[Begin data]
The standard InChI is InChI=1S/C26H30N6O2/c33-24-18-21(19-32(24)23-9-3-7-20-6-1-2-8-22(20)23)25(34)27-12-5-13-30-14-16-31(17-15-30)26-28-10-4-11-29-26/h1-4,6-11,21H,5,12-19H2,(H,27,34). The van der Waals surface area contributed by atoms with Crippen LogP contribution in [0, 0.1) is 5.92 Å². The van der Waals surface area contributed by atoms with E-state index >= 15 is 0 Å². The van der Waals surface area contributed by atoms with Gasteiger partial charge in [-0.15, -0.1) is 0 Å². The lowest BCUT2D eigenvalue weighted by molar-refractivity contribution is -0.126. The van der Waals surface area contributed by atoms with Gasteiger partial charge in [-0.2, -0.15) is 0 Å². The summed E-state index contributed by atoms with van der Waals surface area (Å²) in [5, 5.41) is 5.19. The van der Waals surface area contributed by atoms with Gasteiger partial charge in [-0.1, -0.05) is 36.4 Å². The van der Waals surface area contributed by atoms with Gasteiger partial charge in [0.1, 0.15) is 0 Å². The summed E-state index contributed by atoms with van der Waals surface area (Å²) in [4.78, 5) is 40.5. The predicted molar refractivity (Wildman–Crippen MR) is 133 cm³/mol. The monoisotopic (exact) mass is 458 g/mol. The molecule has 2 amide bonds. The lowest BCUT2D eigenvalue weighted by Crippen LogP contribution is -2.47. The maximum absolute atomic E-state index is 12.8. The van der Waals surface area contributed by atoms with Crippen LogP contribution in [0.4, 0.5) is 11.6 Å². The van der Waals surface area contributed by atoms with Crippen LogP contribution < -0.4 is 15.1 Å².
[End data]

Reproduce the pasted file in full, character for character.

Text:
The standard InChI is InChI=1S/C26H30N6O2/c33-24-18-21(19-32(24)23-9-3-7-20-6-1-2-8-22(20)23)25(34)27-12-5-13-30-14-16-31(17-15-30)26-28-10-4-11-29-26/h1-4,6-11,21H,5,12-19H2,(H,27,34). The van der Waals surface area contributed by atoms with Crippen LogP contribution in [0, 0.1) is 5.92 Å². The van der Waals surface area contributed by atoms with E-state index >= 15 is 0 Å². The van der Waals surface area contributed by atoms with Gasteiger partial charge in [-0.15, -0.1) is 0 Å². The lowest BCUT2D eigenvalue weighted by molar-refractivity contribution is -0.126. The van der Waals surface area contributed by atoms with Gasteiger partial charge in [-0.2, -0.15) is 0 Å². The summed E-state index contributed by atoms with van der Waals surface area (Å²) in [5, 5.41) is 5.19. The van der Waals surface area contributed by atoms with Gasteiger partial charge in [-0.1, -0.05) is 36.4 Å². The van der Waals surface area contributed by atoms with Gasteiger partial charge in [0.1, 0.15) is 0 Å². The summed E-state index contributed by atoms with van der Waals surface area (Å²) in [4.78, 5) is 40.5. The predicted molar refractivity (Wildman–Crippen MR) is 133 cm³/mol. The monoisotopic (exact) mass is 458 g/mol. The molecule has 2 amide bonds. The lowest BCUT2D eigenvalue weighted by Crippen LogP contribution is -2.47. The maximum absolute atomic E-state index is 12.8. The van der Waals surface area contributed by atoms with Crippen LogP contribution in [0.4, 0.5) is 11.6 Å². The van der Waals surface area contributed by atoms with Crippen LogP contribution < -0.4 is 15.1 Å².